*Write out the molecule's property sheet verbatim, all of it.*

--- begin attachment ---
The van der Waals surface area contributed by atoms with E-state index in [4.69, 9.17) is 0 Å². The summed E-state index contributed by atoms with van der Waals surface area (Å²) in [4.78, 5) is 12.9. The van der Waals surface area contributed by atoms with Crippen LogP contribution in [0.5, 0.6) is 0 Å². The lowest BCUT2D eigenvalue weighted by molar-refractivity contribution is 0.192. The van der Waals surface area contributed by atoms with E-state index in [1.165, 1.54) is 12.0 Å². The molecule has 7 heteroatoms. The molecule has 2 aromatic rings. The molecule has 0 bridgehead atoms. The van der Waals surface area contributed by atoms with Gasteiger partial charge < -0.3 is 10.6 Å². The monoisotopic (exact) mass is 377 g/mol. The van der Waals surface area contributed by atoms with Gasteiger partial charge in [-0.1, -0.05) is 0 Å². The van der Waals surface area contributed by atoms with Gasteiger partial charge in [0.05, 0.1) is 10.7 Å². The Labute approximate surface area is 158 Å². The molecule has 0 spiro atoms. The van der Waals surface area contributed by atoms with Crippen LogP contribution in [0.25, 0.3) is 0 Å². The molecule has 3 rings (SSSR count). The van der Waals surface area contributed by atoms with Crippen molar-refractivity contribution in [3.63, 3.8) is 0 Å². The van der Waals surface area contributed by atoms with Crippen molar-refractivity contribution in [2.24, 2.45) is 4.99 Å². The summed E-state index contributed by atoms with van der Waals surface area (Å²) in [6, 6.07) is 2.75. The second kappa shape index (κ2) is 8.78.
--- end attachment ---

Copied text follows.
The van der Waals surface area contributed by atoms with E-state index in [4.69, 9.17) is 0 Å². The summed E-state index contributed by atoms with van der Waals surface area (Å²) in [4.78, 5) is 12.9. The van der Waals surface area contributed by atoms with Crippen LogP contribution in [0.5, 0.6) is 0 Å². The lowest BCUT2D eigenvalue weighted by molar-refractivity contribution is 0.192. The van der Waals surface area contributed by atoms with E-state index in [1.165, 1.54) is 12.0 Å². The molecule has 7 heteroatoms. The molecule has 2 aromatic rings. The molecule has 0 bridgehead atoms. The van der Waals surface area contributed by atoms with Gasteiger partial charge < -0.3 is 10.6 Å². The monoisotopic (exact) mass is 377 g/mol. The van der Waals surface area contributed by atoms with Gasteiger partial charge in [-0.1, -0.05) is 0 Å². The van der Waals surface area contributed by atoms with Gasteiger partial charge in [0.05, 0.1) is 10.7 Å². The Labute approximate surface area is 158 Å². The molecule has 0 spiro atoms. The van der Waals surface area contributed by atoms with Crippen LogP contribution in [0.25, 0.3) is 0 Å². The molecule has 3 rings (SSSR count). The van der Waals surface area contributed by atoms with Crippen molar-refractivity contribution in [3.63, 3.8) is 0 Å². The van der Waals surface area contributed by atoms with Crippen molar-refractivity contribution in [2.24, 2.45) is 4.99 Å². The summed E-state index contributed by atoms with van der Waals surface area (Å²) in [6, 6.07) is 2.75. The second kappa shape index (κ2) is 8.78.